Two years ago, there was no such thing as an iPad. Five years ago, nobody had a smartphone. Before 2007, the year of the iPhone, mobile marketing was mostly about text-messaging and selling ringtones. The bottom line is that everyone is new at this thing called mobile marketing. So, it should be no surprise that marketers are still working out the kinks.
For the past few years I’ve seen companies big and small repeat the same mobile marketing mistakes. If you’re planning a mobile marketing campaign, you can save some time and money by learning from where they've gone wrong. Here are the top five mobile marketing mistakes and how you can avoid repeating them as you roll out your next campaign.
No. 1. Mismatching content with mobile messaging
Text messages, quick-response codes and emails are all great ways to reach mobile device users with links to content such as websites, videos, downloadable apps and other content. That is, unless your links point to content that won’t function properly on every type of device. If you’re going to spend time and money targeting mobile devices with a marketing message, make sure every part of the experience --- from message to response -- works on all mobile devices that may engage in the campaign.
For example, nobody with a Blackberry wants to receive a text message with a link to an iPhone application. Similarly, scanning a QR code leading to a website that requires people to endlessly scroll, zoom and type is a literal turnoff. Ask your web developer to use device detection to serve up different versions of your website based on the type of device, or target specific device users to make sure everyone you reach with your messaging is capable of interacting with your campaign.
No. 2. Building an app without a plan for promoting it
With over 500,000 apps available between the iPhone, Android and Blackberry app stores, there’s no doubt your app needs more than a listing and a few ratings to be noticed by your prospects or customers. When you budget your application development, add on a budget to promote your apps with mobile advertising, emails, text messages and traditional ads.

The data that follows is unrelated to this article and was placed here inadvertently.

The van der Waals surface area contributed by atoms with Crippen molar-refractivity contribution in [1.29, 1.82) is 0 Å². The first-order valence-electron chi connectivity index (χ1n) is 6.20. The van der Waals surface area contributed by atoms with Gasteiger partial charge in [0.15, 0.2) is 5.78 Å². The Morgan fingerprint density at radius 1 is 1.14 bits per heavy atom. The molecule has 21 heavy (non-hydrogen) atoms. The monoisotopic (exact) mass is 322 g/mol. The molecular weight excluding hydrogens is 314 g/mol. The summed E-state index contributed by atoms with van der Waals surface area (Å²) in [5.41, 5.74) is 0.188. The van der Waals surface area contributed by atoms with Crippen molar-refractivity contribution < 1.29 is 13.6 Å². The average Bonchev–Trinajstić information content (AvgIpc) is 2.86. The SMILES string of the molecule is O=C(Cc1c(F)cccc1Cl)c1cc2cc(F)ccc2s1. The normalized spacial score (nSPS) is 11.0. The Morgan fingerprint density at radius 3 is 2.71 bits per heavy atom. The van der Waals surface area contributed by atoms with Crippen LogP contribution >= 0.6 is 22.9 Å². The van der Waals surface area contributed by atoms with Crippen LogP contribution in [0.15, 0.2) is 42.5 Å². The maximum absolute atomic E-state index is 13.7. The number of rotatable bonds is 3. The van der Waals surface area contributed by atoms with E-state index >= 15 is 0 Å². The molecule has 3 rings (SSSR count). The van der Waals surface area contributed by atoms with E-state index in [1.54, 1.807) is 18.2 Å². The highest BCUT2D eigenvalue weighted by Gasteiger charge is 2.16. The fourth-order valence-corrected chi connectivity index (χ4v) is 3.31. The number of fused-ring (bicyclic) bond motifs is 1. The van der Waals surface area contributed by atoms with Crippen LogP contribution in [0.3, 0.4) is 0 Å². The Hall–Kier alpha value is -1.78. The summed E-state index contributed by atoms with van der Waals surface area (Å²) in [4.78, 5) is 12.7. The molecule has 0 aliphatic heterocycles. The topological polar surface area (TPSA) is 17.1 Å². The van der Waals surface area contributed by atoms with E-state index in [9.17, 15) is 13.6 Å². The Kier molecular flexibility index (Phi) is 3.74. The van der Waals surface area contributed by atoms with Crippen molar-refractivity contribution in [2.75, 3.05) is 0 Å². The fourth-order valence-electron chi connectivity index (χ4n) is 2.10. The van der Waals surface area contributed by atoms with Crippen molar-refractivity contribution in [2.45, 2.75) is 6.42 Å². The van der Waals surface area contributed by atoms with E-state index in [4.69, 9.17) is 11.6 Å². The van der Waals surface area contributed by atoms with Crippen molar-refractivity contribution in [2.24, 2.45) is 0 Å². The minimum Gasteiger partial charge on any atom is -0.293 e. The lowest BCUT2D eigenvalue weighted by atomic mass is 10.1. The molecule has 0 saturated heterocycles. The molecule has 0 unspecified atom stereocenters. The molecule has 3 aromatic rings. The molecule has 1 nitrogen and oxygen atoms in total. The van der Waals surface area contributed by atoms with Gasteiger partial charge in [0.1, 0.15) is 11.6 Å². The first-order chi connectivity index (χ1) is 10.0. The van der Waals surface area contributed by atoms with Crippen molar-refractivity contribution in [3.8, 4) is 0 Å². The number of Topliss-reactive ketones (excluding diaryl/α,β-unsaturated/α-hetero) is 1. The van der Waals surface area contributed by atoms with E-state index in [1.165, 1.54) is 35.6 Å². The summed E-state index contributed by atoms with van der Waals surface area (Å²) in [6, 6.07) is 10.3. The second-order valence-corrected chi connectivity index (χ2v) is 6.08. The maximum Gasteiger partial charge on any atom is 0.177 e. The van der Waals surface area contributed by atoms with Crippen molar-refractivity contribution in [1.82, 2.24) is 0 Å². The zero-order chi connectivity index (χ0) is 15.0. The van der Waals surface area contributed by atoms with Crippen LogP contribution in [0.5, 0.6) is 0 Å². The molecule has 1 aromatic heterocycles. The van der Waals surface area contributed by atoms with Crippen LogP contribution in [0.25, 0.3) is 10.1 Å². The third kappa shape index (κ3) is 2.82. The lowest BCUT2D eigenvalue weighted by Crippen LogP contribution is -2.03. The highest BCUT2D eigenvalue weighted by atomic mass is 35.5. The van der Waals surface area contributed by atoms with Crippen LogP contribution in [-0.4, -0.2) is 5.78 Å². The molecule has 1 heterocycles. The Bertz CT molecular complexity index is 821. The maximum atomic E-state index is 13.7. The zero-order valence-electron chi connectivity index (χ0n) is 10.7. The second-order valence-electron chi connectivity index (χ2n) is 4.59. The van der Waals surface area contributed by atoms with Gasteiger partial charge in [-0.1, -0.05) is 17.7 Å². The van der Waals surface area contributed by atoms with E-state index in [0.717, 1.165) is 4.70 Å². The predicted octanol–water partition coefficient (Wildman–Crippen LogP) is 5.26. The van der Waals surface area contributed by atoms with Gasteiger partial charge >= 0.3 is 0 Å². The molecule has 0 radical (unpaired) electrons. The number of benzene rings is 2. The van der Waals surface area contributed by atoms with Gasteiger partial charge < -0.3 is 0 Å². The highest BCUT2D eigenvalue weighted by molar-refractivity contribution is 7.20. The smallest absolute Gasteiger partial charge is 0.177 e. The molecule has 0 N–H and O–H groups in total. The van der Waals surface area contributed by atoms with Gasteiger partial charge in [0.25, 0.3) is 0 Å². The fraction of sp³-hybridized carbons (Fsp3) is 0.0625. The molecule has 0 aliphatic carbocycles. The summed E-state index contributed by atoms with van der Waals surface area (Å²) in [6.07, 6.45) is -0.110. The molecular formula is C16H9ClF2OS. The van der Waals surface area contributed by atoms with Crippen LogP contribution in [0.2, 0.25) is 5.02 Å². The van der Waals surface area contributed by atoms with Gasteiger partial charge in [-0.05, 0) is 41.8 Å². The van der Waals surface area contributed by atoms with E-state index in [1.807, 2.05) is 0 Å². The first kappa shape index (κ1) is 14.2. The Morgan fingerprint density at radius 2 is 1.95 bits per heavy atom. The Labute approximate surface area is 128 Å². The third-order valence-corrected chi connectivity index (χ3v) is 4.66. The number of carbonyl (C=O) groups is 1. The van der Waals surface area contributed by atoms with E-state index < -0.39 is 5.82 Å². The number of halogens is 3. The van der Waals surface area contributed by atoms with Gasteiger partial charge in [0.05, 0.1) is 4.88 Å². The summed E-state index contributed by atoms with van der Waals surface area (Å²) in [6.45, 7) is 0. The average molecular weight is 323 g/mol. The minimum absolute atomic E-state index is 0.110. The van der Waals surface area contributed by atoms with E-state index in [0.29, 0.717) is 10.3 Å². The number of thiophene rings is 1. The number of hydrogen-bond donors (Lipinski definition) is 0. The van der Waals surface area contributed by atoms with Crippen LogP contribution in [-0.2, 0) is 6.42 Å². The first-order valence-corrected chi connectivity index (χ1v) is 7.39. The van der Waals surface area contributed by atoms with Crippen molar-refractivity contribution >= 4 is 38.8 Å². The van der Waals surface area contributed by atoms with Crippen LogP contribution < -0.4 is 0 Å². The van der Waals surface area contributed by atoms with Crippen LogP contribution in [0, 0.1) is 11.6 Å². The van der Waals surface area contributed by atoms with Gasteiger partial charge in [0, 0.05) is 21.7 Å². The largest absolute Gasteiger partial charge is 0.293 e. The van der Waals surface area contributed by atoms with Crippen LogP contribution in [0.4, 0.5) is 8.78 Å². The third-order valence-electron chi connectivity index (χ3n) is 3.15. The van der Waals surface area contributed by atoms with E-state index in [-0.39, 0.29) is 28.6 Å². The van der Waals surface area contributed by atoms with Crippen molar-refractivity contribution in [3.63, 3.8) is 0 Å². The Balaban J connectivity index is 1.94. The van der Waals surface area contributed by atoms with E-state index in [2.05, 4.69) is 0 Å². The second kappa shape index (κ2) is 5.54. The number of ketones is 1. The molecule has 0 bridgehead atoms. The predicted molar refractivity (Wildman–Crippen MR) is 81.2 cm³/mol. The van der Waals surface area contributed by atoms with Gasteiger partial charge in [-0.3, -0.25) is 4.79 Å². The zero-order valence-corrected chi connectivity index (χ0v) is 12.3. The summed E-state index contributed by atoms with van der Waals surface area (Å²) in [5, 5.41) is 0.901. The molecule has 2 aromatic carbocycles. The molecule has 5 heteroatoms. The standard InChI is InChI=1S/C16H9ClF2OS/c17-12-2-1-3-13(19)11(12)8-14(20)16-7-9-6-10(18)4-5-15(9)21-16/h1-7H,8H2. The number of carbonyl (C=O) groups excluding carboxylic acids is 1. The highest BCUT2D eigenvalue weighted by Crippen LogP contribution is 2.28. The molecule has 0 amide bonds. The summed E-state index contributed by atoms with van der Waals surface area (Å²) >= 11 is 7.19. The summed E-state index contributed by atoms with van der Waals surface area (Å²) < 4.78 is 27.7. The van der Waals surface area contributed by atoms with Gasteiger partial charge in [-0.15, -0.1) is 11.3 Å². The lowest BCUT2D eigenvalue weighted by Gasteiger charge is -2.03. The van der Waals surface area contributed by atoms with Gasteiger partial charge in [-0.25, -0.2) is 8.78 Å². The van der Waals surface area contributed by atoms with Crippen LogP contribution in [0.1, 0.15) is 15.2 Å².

Don't forget that your promotions shouldn’t end when you get someone to download and install your app. You also have to remind your customers to use your app regularly, and you should plan to advertise any updates and new features you release. Of course, it also helps to make sure you have a strong business case for developing your app in the first place so you can justify all the development and advertising costs.
No. 3. Too much targeting
Mobile devices are capable of tracking and collecting all kinds of nonpersonally identifiable information that can be useful for targeting and personalizing your marketing messages. Examples include the geographic location of the device and the shopping preferences of the device owner. While it’s easy to get excited thinking about what could be done with highly personalized marketing messages, it’s a mistake to do that without thinking about whether it should be done.
Cost-effective messaging requires some degree of scale, so targeting individuals or very small groups of people usually reaches a point of diminishing returns as more time and money is spent trying to customize each and every message for every possible personal scenario.
Related: Five Ways to Win a Sale Using Your Customer's Mobile
Instead of trying to set your sights on highly individualized marketing, go with the more practical solution I call “just enough targeting” or JET. To use JET, use the data you collect from your mobile campaigns to create marketing messages for groups of prospects and customers with similar characteristics. Examples may include everyone with an iPhone, everyone who is currently in your store or everyone who is searching for your products from within five miles of your physical location.
No. 4. Ignoring the potential of voice
It’s easy to get excited about the wide variety of rich media and communication experiences available through mobile devices, but don’t lose sight of the fact that many mobile devices can make it easy for your customers to touch or click a phone number to call your business. Put your phone number in all emails and on all websites and social media sites. If you’re not staffed for inbound phone calls, try an interactive voice response (IVR) system to answer and route calls. Some IVR systems can even automate ordering and collecting payments by phone. Mobile instant-messaging and chat are also emerging ways for quickly connecting your business to a prospect or customer. Chat technologies are dependent on bandwidth and cheap data plans for a good overall experience, so you may want to wait a bit for carrier data plan pricing and mobile infrastructure to stabilize before investing too much in instant messaging.
No. 5. Taking privacy concerns lightly